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Legend of the Croisette: The Slow, Pure Cinema of Nuri Bilge Ceylan



Nuri Bilge Ceylan likes to take his time. The Turkish director is one of the greatest living practitioners of slow cinema. The filmmaking ethos — pioneered by Russian auteur Andrei Tarkovsky and taken up by the likes of Theo Angelopoulos, Albert Serra, Béla Tarr, Kelly Reichardt and Lav Diaz — eschews the rapid editing and relentless nonstop forward-driving plots of the Hollywood blockbuster (looking at you Indiana Jones and the Dial of Destiny) for a more contemplative, metaphysical approach.

The characters in a Ceylon movie don’t do much. There’s little action or traditional suspense, and the storylines are fairly basic. In the 2002’s Distant, a rural factory worker visits his cousin in Istanbul. Homicide police unearth the body of a murder victim and take a long drive back to the city for the autopsy in 2011’s Once Upon a Time in Anatolia. An old actor, his wife and his sister sit around in a hotel talking in Ceylon’s 2014’s Palme d’Or winner Winter Sleep.

The filmmaker’s visual aesthetic — mainly wide shots, with long takes and minimal camera movement (Japanese master Yasujiro Ozu is a major influence) — forces viewers to slow down and focus on subtle movements or turns of phrase that reveal details of character and place. His films don’t go broad, they go deep, exploring the big questions — the nature of existence, the meaning of life — by putting the audience in a contemplative state of mind, where they stop thinking about where the story is going and reflect. on what the world actually is.

“I always feel that there is a huge gap between real life and the reality we meet in cinema,” says Ceylan, in an interview with The News84Media ahead of the Cannes premiere of his new film About Dry Grasses (which clocks in at a brisk 3 hours 17 minutes). “My cinema hopes to be kind of a voyage which tries to investigate these differences.”

Instead of trying to excite or distract an audience, Ceylan will often embrace boredom as an
artistic strategy.

“The films that bore me most at the beginning have become the most important films of my life,” he says. “The biggest decisions of our lives generally come right after the biggest boredoms. Boredom has the potential to put the people in the right mental state to be able to sense the hardest truths. As [German-Jewish philosopher] Walter Benjamin said: ‘If sleep is the apogee of physical relaxation, boredom is the apogee of mental relaxation. Boredom is the dream bird that hatches the egg of experience.’”

In a society that feels like it is rushing to bring about its own demise — with social media and digital technology decimating attention spans and fostering a culture of instant gratification and rapid dopamine hits — the movies of Ceylan can feel literally out of time, the cinematic equivalent of slow food.

The 64-year-old director is among the most acclaimed and praised filmmakers to have walked up the red carpet steps of Cannes. About Dry Grasses marks his seventh time in Cannes competition, eight if you include his 1993 short film debut, Cocoon — and he rarely goes home empty-handed. Distant won the Grand Prix for best actor honors for the two leads, Muzaffer Özdemir and Mehmet Emin Toprak; Climates (2006) took the FIPRESCI international critics award; 2008’s Three Monkeys won Cannes’ best director honor; Once Upon a Time in Anatolia earned him his second Grand Prix; and Winter Sleep the Palme d’Or.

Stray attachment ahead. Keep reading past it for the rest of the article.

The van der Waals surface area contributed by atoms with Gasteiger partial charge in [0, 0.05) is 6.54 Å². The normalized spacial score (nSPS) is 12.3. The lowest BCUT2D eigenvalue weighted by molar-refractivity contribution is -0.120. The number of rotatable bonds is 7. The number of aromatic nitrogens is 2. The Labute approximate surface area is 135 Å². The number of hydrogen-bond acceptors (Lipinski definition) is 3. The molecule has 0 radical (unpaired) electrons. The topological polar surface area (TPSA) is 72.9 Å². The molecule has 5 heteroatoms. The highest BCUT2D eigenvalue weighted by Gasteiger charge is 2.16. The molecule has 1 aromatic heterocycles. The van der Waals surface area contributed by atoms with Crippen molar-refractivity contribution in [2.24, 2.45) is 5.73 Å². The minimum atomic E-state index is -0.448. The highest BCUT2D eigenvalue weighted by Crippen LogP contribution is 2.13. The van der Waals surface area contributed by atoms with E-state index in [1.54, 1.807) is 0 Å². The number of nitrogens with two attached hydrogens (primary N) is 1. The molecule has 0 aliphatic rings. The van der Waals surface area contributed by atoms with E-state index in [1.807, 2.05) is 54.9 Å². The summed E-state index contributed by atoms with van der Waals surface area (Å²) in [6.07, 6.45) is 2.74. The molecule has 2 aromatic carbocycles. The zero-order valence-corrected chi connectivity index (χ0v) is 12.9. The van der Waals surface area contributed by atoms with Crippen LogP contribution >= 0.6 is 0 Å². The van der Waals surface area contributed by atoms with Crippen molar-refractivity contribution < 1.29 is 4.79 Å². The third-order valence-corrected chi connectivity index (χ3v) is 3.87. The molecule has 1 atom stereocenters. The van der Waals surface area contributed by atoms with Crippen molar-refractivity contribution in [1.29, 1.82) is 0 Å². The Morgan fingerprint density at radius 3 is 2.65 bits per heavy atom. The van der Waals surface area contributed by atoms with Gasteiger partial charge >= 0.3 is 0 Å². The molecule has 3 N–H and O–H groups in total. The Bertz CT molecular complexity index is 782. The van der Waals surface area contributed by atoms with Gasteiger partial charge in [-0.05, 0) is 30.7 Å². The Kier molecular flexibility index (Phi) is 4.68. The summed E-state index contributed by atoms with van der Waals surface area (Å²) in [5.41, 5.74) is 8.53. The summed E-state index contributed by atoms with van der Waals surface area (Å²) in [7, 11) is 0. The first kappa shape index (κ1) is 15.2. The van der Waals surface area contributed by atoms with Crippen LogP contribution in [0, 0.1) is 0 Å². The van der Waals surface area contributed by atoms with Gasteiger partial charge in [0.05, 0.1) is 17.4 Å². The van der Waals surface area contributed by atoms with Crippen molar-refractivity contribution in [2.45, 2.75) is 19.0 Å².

Winter Sleep

But, appropriately, Ceylan took his own sweet time getting here.

He was in his mid-30s before he picked up a film camera, and 36 when he made his first short.

“I spent at least 10 years without doing anything after university, thinking about what to do for a living,” Ceylan told an audience at BFI Southbank in London in 2009. “When you’re young, you’re braver, and it’s better. to make mistakes.”

Born in Istanbul in 1959, Ceylan studied chemical and electrical engineering but never practiced the trade. “When I graduated as an engineer, I realized it’s not for me,” he says. “I started traveling
the world to understand what I really want. After spending some time in the West and hiking in the Himalayas in the East, I returned to Turkey and went to compulsory military service. That was the place that really made me decide to go into the cinema. I was so alone in that period and read tons of books. Mostly Russian literature. That made me try blending literature with artistic imagery. Actually, when I first read [Fyodor Dostoevsky’s] Crime and Punishment at the age of 19, I felt my life would not be the same afterwards.”

Ceylan has said he has a “Russian soul,” and his reflective, often mournful, narrative style owes much to Russian literary masters, particularly Anton Chekhov and Dostoevsky. Winter Sleep is an adaptation of Chekhov’s short story The Wife.

But, initially, in Ceylan’s films, literary inspiration did not translate into talky scripts.

“I didn’t feel confident, at the beginning, writing dialogue scenes,” he says. “In my first feature [1997’s The Small Town], the dialogue scenes were a disaster. When I first watched it with an audience at the Berlin Film Festival, I just wanted to disappear. After that, my entire career has become a kind of struggle to solve the dialogue problem. Your weak sides shape your destiny in a way. Your cinema, your style and even your personality as a human. All my life was perhaps spent desperately working hard on my deficiencies.”

It seems to have worked.

Ceylan’s recent films — Winter Sleep and About Dry Grasses in particular — are almost excessively chatty, with long arguments and philosophical discourses, even if Ceylan tends to use language not to discuss the matter at hand and leave meaning in the moments in between the words.

“Dialogue, for me, only works if they talk nonsense, anything unrelated to the film,” he said on the BFI stage. “I try to tell the meaning of the film without dialogue — with the situation, the gestures and so on. … During a shoot, I end up taking dialogue out here, and finally, there’s no dialogue.”

Ceylan took his second film, Clouds of May, a quietly comic tale of a filmmaker who returns to his hometown and struggles to make his movie, to Berlin in 1999, this time in competition. But his